I am reading four books at the moment.
Roberto Bolaño: The Last Interview & Other Conversations with an introduction by Marcela Valdes.
The House of the Spirits, the debut novel of Isabel Allende which I am rereading for the second time.
American Psycho by Brett Easton Ellis. I am rereading this for the third time.
Pattern Recognition by William Gibson. This one I am rereading for the fourth time.
It used to be I had just a morning book and a night book. And then sometimes I had a study book – nonfiction – to work into the milieu, making three. This week I find I am alternating among the four.
Pattern Recognition for the fourth time because my sister finally said she would start it and I want to be able to have a fresh copy of it in my mind so to be able to discuss it with her. This wouldn’t be necessary if William Gibson wrote simpler prose or if his stories weren’t always so multi-threaded. He is such a great writer that he doesn’t try to make good writing look easy. On the contrary, he makes the reader see great writing for what it really is; magic. And to write thus is to achieve a type of immortality.
American Psycho for the third time because I find myself once again with a serious appetite for satire and also for the simple fact that the author writes quite possibly the best dialogue of anyone out there today.
I found the Bolaño interviews serendipitously. I was over halfway through his The Savage Detectives when I finally had to take a break – it’s really quite long – and to try to get a bit of info on the writer. To maybe understand from some other perspective on why so many people consider him so damned good. The only thing I can say about his work to date is I am finding it excruciatingly long. There are so many words, so many scenes, and so many indistinguishable characters. I can’t figure out if everything adds up to some greater value or if the covers of the book are simply too damn far apart.
His grand opus, 2666 I think is over half again as long. Now while I might have a copy of it, I don’t see myself reading it anytime soon. Okay, some say that this last book of his was pure genius. Okay, maybe. But even so his fellow Latin American novelists didn’t do him a favor at the time when they ‘hailed him as the most important figure of his generation’. I am wont to recall he killed himself by delaying a liver transplant to finish the damn thing. Nothing is that damned good. Only a supremely crazy obsessive bastard would schedule his writing before a liver transplant.
[And really, a thousand pages? It’s got to be Gibson good for me anymore to enthusiastically tackle something that big. I’ve tried three or four times to read Pynchon’s, Gravity’s Rainbow but can never get past the first banana scene.]
While I have some distance to go before I am a big fan of his literature, I am finding the Bolaño interviews a great read. The man it turns out, was a reader’s reader so much that he considered himself first and foremost a reader, then a writer. And I could tell from the interview(s) he loved talking literature. And he loved talking about writers.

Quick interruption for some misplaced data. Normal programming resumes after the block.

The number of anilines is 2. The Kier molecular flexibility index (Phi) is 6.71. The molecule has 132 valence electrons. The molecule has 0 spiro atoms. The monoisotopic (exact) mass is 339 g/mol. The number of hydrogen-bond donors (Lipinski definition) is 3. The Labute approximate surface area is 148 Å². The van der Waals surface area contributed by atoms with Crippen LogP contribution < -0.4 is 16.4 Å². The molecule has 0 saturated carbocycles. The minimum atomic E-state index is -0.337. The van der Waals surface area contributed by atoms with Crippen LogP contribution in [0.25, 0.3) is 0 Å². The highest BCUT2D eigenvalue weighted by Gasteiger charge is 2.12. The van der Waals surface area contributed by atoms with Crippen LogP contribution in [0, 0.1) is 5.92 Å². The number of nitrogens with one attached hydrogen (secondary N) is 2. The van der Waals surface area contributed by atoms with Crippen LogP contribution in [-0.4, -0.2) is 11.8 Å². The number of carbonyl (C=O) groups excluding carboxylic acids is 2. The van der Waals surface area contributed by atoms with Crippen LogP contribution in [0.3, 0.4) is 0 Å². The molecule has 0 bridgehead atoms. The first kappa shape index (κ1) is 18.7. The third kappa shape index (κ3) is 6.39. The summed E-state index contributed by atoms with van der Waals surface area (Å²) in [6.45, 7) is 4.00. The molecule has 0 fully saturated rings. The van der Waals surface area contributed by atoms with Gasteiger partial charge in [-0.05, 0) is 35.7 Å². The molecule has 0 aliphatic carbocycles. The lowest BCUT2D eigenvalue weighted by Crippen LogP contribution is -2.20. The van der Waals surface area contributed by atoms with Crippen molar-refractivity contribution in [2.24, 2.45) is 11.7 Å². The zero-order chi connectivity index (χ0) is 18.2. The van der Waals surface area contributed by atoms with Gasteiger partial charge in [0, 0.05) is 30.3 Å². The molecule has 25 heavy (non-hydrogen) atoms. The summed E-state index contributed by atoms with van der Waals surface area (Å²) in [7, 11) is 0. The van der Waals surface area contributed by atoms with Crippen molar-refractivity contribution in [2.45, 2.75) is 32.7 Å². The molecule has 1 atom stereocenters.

Up until reading his first interview, I had no idea there were so many other great Latin American writers. He was asked what was his relationship with writers from the Latin America Boom and he mentioned: Argentine writer Ernesto Sábato (b. 1911) who was a driving force in the Argentine surrealist scene (and much of his work is available in English).
And Uruguayan novelist and short story writer Juan Carlos Onetti (1909-1984). His novella The Pit (1939) was one of the first works of modern Spanish- language literature.
And he talked briefly about Mexico’s Juan Rulfo (1917-1986) who after publishing the short story collection The Burning Plain (1953) and the novel Pedro Páramo (1955) stopped publishing narrative fiction despite the enormous critical success of his books.
You have to admire a writer who not just reads his tradition but writes from that tradition and respects that tradition.
Lastly, I am rereading Isabel Allende’s debut novel because the subject of spirits in Latin American literature recently came into consciousness with the reading of Juan Rulfo’s splendidly sublime otherworldly masterpiece, Pedro Páramo. And it was only a few days later while searching for the literary root of magical realism that I happened to remember this novel I had read with some enjoyment thirty years earlier.
PS – The only other Isabel Allende book I can recall reading was her Aphrodite: A Memoir of the Senses where she was only moderately successful in marrying the subject of food to sex. It was a pretty book if I remember with lots of colorful drawings and pictures but it failed to adequately deliver on the premise. Maybe she wasn’t saucy enough? Hmm. [The only great writer out there I think was ever truly up to the task of writing about food and sex would be the late, Jim Harrison. All of his novels are full of both but I would especially recommend his personal chronicle of debauchery, The Raw and the Cooked: Adventures of a Roving Gourmand.]